A Look at Google’s Widevine Digital Rights Management System

Google's Widevine

How It Stops HD and Ultra HD Video Piracy

Google’s Widevine Over-the-top (OTT) platforms such as Netflix and Amazon Prime are currently where the majority of people watch videos. In the past, consumers had to keep video files on their own devices in order to watch films. As a result of the ease with which users can access the same videos on multiple devices, content producers and owners are faced with a number of challenges, some of which include piracy and the restriction of concurrent streams on a single subscription plan.

Both of these challenges are a direct result of the ease with which users can access the same videos. In addition, one of the most significant difficulties facing the industry right now is providing high-definition information to a user’s device while simultaneously ensuring that the device possesses enough levels of both hardware and software security to prevent data loss.

These issues can be resolved by implementing a digital rights management (DRM) solution. Widevine is a well-known digital rights management (DRM) and anti-piracy solution that was developed by  Google’s Widevine. It is compatible with the Firefox and Chrome web browsers, as well as mobile devices running Android OS and smart TVs. The vast majority of well-known OTT players and video-streaming services depend on Widevine to protect the content that they provide to their users.

Widevine protects video streams on three levels:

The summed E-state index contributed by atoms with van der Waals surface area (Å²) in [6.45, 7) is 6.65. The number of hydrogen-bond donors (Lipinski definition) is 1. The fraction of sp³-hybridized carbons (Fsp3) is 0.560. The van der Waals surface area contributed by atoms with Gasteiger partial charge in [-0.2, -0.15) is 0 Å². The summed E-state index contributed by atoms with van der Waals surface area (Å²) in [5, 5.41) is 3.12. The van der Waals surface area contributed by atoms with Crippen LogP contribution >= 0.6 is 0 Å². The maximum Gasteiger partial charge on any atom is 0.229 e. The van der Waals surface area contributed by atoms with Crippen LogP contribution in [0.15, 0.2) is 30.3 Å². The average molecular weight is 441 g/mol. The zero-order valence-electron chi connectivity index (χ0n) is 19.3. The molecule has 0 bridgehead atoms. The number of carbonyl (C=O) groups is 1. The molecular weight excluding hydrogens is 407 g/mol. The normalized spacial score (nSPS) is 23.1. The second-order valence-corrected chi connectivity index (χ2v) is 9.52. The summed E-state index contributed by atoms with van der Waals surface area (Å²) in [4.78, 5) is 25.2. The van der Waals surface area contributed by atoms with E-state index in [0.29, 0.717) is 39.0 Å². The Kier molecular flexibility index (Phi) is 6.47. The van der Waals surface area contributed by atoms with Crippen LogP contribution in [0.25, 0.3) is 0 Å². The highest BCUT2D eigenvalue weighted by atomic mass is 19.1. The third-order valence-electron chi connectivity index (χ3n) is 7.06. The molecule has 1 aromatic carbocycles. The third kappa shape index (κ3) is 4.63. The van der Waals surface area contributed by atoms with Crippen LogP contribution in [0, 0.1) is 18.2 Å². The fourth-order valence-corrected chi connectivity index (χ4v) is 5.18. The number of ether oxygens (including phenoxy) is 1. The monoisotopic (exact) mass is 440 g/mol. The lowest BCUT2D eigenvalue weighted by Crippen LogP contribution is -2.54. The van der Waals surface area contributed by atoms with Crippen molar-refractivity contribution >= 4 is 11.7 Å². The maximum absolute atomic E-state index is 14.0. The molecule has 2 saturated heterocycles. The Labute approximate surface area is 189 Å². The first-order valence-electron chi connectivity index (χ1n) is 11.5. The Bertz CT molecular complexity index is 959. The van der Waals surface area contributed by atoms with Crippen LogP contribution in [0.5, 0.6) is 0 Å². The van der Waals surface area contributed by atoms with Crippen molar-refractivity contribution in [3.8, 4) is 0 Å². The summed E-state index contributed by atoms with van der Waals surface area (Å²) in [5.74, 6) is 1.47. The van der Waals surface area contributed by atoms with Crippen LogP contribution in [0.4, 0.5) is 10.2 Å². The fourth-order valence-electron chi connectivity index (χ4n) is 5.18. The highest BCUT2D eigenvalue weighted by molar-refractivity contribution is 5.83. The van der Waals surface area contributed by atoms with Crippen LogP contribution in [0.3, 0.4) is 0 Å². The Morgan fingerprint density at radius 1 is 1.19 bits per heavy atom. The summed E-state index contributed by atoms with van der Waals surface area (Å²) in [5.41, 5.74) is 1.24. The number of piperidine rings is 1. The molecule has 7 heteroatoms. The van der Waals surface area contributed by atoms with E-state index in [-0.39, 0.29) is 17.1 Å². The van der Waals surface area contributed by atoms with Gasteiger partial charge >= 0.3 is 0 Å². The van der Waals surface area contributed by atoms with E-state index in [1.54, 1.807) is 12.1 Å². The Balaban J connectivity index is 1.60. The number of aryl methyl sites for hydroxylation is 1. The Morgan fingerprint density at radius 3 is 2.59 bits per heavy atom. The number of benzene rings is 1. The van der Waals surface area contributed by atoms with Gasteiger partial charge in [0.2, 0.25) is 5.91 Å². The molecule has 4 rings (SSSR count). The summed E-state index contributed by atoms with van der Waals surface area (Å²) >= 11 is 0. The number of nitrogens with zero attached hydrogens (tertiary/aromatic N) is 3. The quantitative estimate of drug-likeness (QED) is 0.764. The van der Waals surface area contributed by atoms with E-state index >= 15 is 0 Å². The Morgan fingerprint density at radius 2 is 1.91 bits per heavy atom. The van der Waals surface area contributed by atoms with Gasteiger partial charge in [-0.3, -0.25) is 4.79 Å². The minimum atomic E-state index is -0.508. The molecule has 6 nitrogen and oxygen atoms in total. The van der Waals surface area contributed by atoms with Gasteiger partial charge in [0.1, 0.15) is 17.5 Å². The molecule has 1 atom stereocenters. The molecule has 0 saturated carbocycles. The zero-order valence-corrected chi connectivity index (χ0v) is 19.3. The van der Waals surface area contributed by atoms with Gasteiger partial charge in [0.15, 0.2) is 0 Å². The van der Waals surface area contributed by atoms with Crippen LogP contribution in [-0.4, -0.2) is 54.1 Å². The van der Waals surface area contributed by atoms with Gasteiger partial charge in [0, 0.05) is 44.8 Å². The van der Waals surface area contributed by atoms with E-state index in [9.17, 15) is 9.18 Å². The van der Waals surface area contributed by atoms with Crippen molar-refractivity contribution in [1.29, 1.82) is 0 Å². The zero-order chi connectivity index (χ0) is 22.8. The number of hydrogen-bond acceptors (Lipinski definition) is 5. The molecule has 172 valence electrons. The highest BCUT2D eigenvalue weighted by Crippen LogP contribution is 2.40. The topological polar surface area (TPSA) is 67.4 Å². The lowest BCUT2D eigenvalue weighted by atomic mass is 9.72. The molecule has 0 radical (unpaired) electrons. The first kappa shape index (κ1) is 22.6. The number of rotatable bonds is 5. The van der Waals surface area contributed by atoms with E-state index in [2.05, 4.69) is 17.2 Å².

The hardware level, the software level, and the code level. CENC, which stands for common encryption protection system, is at the core of this DRM protection. It details the encryption standards and key mapping procedures that a DRM content decryption module (CDM) employs in order to decrypt video files on the client device.

Widevine makes use of CENC protocols to link video files to the licencing keys that it distributes to content packagers like PallyCon’s in order to make it possible for client devices to be able to play back adaptive bitrate video. Adaptive streaming is an absolute requirement for content producers because of the possible income loss that could follow from enabling access to HD material on devices that do not have adequate security.

According to Widevine’s

Definition of security levels L1, L2, and L3, the L1 level provides the highest level of protection while playing premium HD videos from major OTT providers. Widevine is dependent on the trusted execution environment (TEE) of the device’s CPU in order to transmit high-quality video content.

The TEE is a process that is considered to be more secure and less vulnerable to hacking. Than other processes because it is executed independently of the processes that make up. The operating system and can make use of the full potential of the processor and memory. Code and data are protected within a safe zone in the processor with the help of the TEE.

TEE applications are similarly dependent on the hardware. And their encryption keys are embedded in the processor chip, which makes tampering extremely difficult. Obtaining L1 level security is accomplished by utilising the. TEE to set up a distinct zone for the execution of Widevine’s code. Within the TEE, both the video and the encryption are processed at the same time.

Multi-DRM systems have a number of benefits, one of which is the capacity to play. DRM material within a web browser without the requirement of a separate plug-in. You can eliminate the need to develop native programmes for each client platform, such as personal computers and mobile devices. By enabling the playing of DRM content on the majority of platforms with a single web application. This enables you to enable the playing of DRM content on the majority of platforms.

Click Here


Please enter your comment!
Please enter your name here